By the 29th section of the statute of 1796 (Kilty's Laws, chap. 67), the power of manumission by writing under seal was re enacted from previous statutes, enumerated, and repealed in the 31st section of the act of 1796. In the 29th section, many of the conditions contained in the prior laws are prescribed, and amongst these are the requisitions, that the slave to be emancipated shall be sound in mind and body, and not over 45 years of age; that the deed of manumission shall not be in prejudice of creditors; that it shall be acknowledged before a magistrate, and entered amongst the records of the County Court where the person or persons granting such freedom shall reside, within six months from the date of such instrument of writing. Upon the construction of this section of the act of 1796 arose the questions presented to the court below, and now brought here for adjudication. These questions are various, as appears by the bill of exceptions sealed by the judges of the Circuit Court, and by the assignment of errors upon the record; but they are all necessarily subordinate to a decision upon the validity of the instrument of manumission as affected by the failure to record it within six months from its date. This omission is admitted in the petition for freedom, and is made out by the proofs upon which the instruction prayed by the defendant in the courts below was asked and refused, and it remains to be considered how far such omission operated to destroy all foundation of the right sought to be asserted in this case. This inquiry, as a question of Maryland law, we think is without difficulty. The decisions already quoted are clear and explicit. They treat the right asserted and the instrument alleged in evidence thereof as having no legal existence, as nullities to all intents and purposes, and therefore as nothing of which common law or equity can take cognizance, until that right and the pretended evidence of it can be brought forward, attended with every mark and attribute of being, which the statute has called for, and one of these, as clearly defined as any other, is admission to record. This indeed is treated as the great, the capital test of existence, for it is this which places the transaction definitely beyond the control of the master, and proclaims, beyond the power of denial, both the intent and its consummation. And why should this not be treated as a question of Maryland law. The statutes of Maryland in being at the cession of the District of Columbia were adopted as the laws of the county of Washington, to be there enforced until altered by authority of Congress, and the rights of person and of property vested or existing under those laws, and all interpretations of those laws by the supreme tribunal of Maryland, became in like manner the rules of right within the same county. This case, too, is one of a right sought to be maintained under a Maryland statute, a right which seeks to lay its foundation in the terms of that statute, and no where else. But whilst it is conceded as a general proposition that the laws of Maryland, at the period of the cession of the District of Columbia, are laws of the county of Washington till changed by the authority of Congress, it has been urged that, in instances in which the Maryland statutes have received no settled interpretation by the Maryland courts anterior to the cession of this district, the federal courts are free to interpret the provisions of those statutes as they would be to pass upon any other subject of original cognizance, and would not be bound by decisions of the State courts made posterior to the cession. This position is not denied; it has indeed been sanctioned by this court in the cases of Fenwick v. Chapman, 9 Pet., 461, and Wallingsford v. Allen, 10 Id., 583. But admitting this position fully, still we must also admit that the courts of the United States would feel great respect for the decisions of the State courts upon questions essentially connected with the general internal policy of the State, nay, would yield to those opinions upon matters of doubtful construction, or wherever well ascertained and paramount obligations did not forbid such an acquiescence. But the statute of 1796 was anterior to the cession of the District of Columbia; and although the cases of Wicks v. Chew et al., 4 Harr. & J. (Md.), and of Anna Maria Wright v. Rogers, 9 Gill & J. (Md.), were posterior to that event, still these cases cannot be correctly understood as deciding any new question, or as introducing any principle not well settled long before it. The case of James v. Gaither occurred under the statute of 1752, and upon an instrument of manumission executed in 1784; the statute of 1796, too, is a re enactment of provisions of other statutes, going back as far as the year 1752, and the decision in James v. Gaither, and in the subsequent cases, are nothing more than the repeated expositions of a settled policy or rule of interpretation of the Maryland statutes, viz. that the conditions prescribed by them must be strictly fulfilled; that without such fulfilment any pretended instrument of manumission must be treated as a nullity, and can impart no rights, can give no standing in court, either at law or in equity. We think then that this is a question of Maryland law, which has been settled by the courts of Maryland, and should not now be disturbed; that in conformity with decisions of those courts, the recording of the deed of manumission in this case, within the time prescribed by the statute of 1796, was an indispensable prerequisite to confer any rights on the petitioners in the court below, or to give them any standing in a court of law or equity; that in accordance with this interpretation of the statute, the Circuit Court should have given the instruction asked for by the counsel for the defendants; that in refusing to give such instruction that court has erred, and therefore its decision should be reversed.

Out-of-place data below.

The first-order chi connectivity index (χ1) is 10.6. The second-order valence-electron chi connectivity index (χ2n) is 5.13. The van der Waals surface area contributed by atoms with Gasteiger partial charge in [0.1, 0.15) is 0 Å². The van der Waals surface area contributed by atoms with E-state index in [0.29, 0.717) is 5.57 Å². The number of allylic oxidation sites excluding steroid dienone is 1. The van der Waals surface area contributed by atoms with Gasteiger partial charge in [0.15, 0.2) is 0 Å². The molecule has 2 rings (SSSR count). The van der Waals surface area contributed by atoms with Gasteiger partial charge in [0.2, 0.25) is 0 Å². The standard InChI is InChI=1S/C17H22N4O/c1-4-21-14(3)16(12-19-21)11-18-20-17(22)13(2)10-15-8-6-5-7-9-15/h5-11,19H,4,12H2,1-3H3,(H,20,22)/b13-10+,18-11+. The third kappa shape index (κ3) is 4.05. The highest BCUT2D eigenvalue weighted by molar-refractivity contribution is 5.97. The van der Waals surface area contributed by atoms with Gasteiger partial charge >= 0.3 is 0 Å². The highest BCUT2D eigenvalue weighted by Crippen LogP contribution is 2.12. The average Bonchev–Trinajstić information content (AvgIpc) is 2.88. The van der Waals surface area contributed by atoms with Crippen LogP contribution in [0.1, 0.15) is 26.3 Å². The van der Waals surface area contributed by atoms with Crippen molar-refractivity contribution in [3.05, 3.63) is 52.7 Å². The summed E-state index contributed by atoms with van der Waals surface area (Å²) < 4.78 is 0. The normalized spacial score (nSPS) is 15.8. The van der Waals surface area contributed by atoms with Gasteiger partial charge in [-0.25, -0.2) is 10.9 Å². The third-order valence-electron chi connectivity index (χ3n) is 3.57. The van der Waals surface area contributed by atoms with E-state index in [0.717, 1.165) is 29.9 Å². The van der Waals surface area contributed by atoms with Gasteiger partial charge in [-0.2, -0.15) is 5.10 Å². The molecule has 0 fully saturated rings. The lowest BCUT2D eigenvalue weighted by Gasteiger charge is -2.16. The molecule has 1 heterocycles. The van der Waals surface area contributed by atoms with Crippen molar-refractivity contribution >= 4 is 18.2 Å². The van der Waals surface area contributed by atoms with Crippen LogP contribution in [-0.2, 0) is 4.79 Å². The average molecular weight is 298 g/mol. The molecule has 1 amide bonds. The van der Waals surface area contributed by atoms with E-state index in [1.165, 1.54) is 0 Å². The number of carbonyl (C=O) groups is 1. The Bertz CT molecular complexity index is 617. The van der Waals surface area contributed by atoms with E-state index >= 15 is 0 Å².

31

In reference to the agreement signed by counsel and annexed to the record in this case, and by which all the powers that a court of equity could properly exert in aid of instruments defectively executed were conceded to the Circuit Court as if sitting as a court of equity, we remark that the grounds presented by that agreement are entirely covered by the opinion above expressed of the absolute nullity of the deed in question, it being no more within the powers of a court of equity than it is within those of a court of law, to set up and establish that which is illegal or wholly void.

ORDER.

32

This case came on to be heard on the transcript of the record from the Circuit Court of the United States for the District of Columbia, holden in and for the county of Washington, and was argued by counsel. On consideration whereof, it is now here ordered and adjudged by this court, that the judgment of the said Circuit Court in this cause be and the same is hereby reversed, with costs, and that this cause be and the same is hereby remanded to the said Circuit Court, with directions to award a venire facias de novo.